I'm trying to understand, how the solid curve on the plot here was produced. The legend states that it is a binomial distribution, but as far as I know, this distribution produces integer numbers from 0 to infinity, not fractional from 0..1.

The following R code plots very similar curve

db<-dbinom(0:249, size=249, prob=0.5)
plot(x=seq(0, 1, along.with=db), y=db*9060003, type="l")

What confuses me, is the suspicion that I could adapt any binomial density to that one in the url above by choosing appropriate coefficients. Is it correct?

The original story is about comparison of two irises. A code is computed for each digital image of an iris, and these codes are compared. The iris code is a long bit string (2048 bits in the original work), and the comparison is the calculation of the Hamming distances between the bit strings (counting differing bits at the same positions).

Since some parts of an iris could be hidden with eyelids, eyelashes, etc, the masks are introduced, having 1 where code bits are valid, and 0 otherwise. This transforms the Hamming distance to the fractional Hamming distance:

  1. Counting differing bits, corresponding to ones in masks for both codes;
  2. This amount of valid differing bits is divided by the total number of bits that are valid on both codes.

What I don't fully understand, is how and why the binomial law describes the distribution of these fractional numbers.


1 Answer 1


I expect the drawing is actually a binomial ($X$) scaled by $n$, yielding the (discrete) proportion, $p=X/n$.

This is fairly common, but they should have made it explicit.

See this:

db <- dbinom(0:249, size=249, prob=0.5)
p <- (0:249)/249

enter image description here

If the probability of a bit being masked was constant for all bits, and masking of bits was independent (both conditions seem to be highly dubious), then the result would be binomial.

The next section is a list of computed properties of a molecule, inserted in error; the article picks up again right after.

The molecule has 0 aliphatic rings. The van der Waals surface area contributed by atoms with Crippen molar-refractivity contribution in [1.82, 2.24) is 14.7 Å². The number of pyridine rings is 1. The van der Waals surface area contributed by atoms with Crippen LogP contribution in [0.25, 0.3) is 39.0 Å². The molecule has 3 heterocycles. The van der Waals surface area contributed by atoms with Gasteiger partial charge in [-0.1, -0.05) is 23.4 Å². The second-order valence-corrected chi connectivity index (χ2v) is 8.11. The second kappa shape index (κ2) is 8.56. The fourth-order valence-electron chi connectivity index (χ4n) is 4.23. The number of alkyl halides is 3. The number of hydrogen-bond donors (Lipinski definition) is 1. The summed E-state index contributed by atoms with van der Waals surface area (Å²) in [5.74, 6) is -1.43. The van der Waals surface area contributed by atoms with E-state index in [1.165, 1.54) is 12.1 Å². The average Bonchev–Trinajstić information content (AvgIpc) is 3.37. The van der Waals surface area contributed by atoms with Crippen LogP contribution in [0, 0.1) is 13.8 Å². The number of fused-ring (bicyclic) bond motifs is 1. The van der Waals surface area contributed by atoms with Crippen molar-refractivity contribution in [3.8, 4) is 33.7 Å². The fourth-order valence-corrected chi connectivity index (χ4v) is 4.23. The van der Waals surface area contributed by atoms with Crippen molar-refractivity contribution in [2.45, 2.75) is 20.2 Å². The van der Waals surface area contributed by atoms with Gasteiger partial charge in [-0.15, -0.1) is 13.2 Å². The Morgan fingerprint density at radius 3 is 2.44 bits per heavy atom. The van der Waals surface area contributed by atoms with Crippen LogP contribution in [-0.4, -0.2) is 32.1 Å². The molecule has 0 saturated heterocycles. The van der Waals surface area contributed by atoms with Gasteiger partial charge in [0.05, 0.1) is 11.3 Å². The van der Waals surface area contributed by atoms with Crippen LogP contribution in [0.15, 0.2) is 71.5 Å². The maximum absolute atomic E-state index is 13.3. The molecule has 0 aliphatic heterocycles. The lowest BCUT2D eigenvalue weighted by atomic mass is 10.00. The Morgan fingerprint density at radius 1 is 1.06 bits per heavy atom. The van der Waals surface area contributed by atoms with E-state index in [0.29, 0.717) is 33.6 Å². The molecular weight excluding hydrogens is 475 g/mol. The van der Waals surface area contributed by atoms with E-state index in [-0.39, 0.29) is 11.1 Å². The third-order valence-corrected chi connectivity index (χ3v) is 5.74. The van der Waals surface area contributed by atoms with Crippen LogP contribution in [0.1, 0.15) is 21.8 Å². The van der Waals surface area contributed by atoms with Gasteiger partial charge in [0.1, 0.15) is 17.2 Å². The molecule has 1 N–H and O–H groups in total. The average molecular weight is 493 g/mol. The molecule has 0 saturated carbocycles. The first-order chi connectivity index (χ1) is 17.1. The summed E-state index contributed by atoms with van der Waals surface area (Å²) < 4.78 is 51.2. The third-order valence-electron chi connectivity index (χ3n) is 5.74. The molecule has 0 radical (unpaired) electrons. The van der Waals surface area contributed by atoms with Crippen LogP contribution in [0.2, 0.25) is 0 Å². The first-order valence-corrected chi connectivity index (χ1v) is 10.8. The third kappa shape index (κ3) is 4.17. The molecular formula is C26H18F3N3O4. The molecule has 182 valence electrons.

If the probability was varying but the masking was independent it would be distributed as Poisson-Binomial, but I'd expect adjacent bits to be highly correlated. It might be possible in some circumstances that the resulting distribution may be fairly reasonably approximated by a binomial, but I think it would make more sense just to go straight to normal approximation.

  • $\begingroup$ And is it OK that n differs from trial to trial? Because masks of valid bits are computed individually for each image. $\endgroup$
    – wl2776
    Jul 14, 2015 at 9:31
  • $\begingroup$ Ah; then there's no particular reason to expect the mean and variance to be constant across trials. We'd probably be looking at finite mixtures. $\endgroup$
    – Glen_b
    Jul 14, 2015 at 9:38
  • $\begingroup$ Thank you for response! Rereading the original paper (link to PDF file is given in the URL), I've found that author explicitly states "fractional binomial". The author's sample is very well described with Binomial distribution (fig 5 shows also QQ-plot). Could you suggest, how I can find the approximation of my sample, which is not so well described with Binomial? $\endgroup$
    – wl2776
    Jul 15, 2015 at 8:50
  • $\begingroup$ What does your sample look like? $\endgroup$
    – Glen_b
    Jul 15, 2015 at 11:07
  • $\begingroup$ They are skewed, like here: goo.gl/photos/M4pLKJnnaXXh8VbVA $\endgroup$
    – wl2776
    Jul 15, 2015 at 11:18

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